This cost only about $200 at the time and based on the drop in our electricity bills after that first winter I would guess the renovation paid for itself in under three years. We also added as much extra insulation in the crawl space as we could to reduce the amount of heat escaping out the kitchen extension floor.


Another option is to improve airflow between the cold area and warmer areas of your house, so that you can draw warmer air into the cold room. Strategically placed fans can be useful in this case. For an unheated back porch that has been enclosed and converted into an ‘indoor’ room, there may be an old window between the main area of the house and the porch; opening this window when the room is in use will improve airflow.

How will the room be used? Decide if the entire room needs to be heated, or if you only need to heat a single area, based on how the room is used. Also decide whether the room needs to be heated a large portion of the time, or only occasionally. To heat a single area, a radiative heater or a small convection heater with a fan is the best bet.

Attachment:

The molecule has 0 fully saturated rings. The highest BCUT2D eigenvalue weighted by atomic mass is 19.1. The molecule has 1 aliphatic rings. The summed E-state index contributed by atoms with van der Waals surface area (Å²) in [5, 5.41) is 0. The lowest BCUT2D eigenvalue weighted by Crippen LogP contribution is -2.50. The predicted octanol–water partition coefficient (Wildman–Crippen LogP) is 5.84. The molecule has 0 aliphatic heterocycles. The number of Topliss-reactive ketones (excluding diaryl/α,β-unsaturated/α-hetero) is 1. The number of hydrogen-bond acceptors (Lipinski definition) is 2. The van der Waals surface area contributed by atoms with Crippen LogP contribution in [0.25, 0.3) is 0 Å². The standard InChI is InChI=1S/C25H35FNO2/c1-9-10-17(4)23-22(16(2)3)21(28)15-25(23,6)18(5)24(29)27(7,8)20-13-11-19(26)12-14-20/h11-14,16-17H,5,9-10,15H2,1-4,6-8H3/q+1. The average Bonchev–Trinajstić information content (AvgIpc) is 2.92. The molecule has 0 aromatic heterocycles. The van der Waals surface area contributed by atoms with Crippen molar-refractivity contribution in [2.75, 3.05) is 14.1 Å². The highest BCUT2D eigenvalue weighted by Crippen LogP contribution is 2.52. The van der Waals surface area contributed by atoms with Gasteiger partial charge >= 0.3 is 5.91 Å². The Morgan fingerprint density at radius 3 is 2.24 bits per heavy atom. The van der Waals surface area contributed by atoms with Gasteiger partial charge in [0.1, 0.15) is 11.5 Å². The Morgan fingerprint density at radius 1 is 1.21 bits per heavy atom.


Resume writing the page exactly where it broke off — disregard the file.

If you’re heating the room only occasionally, then an energy efficient electric heater is less of a concern than if you’re heating it all the time. For continuous heat, you will save the most on your electricity bill if you focus on making the room as well-sealed and well-insulated as possible.

Heat pumps


A heat pump does not so much produce heat as move it from a colder (outside) location to a warmer (inside) location. A heat pump can be 3-4 times more efficient than an electric resistance heater in terms of how much heat you get for the electricity the unit consumes.

Manufacturers may refer to their heat pumps as 300% or even 450% efficient, which is misleading. Compared to an electric baseboard heater, the same amount of electricity used by a heat pump, under ideal conditions, produces 3 to 4.5 times as much heat indoors.

But heat pumps are not converting energy from electricity to heat – they are converting electrical energy to mechanical energy, and using this mechanical energy to move heat from a colder to a warmer location.

Another way to put this is that electric resistance heaters are 100% efficient all of the time at converting their electricity to heat, while heat pumps can appear to be 300% to 400% efficient, when compared to electric resistance heaters, provided the heat pump is operating under ideal conditions.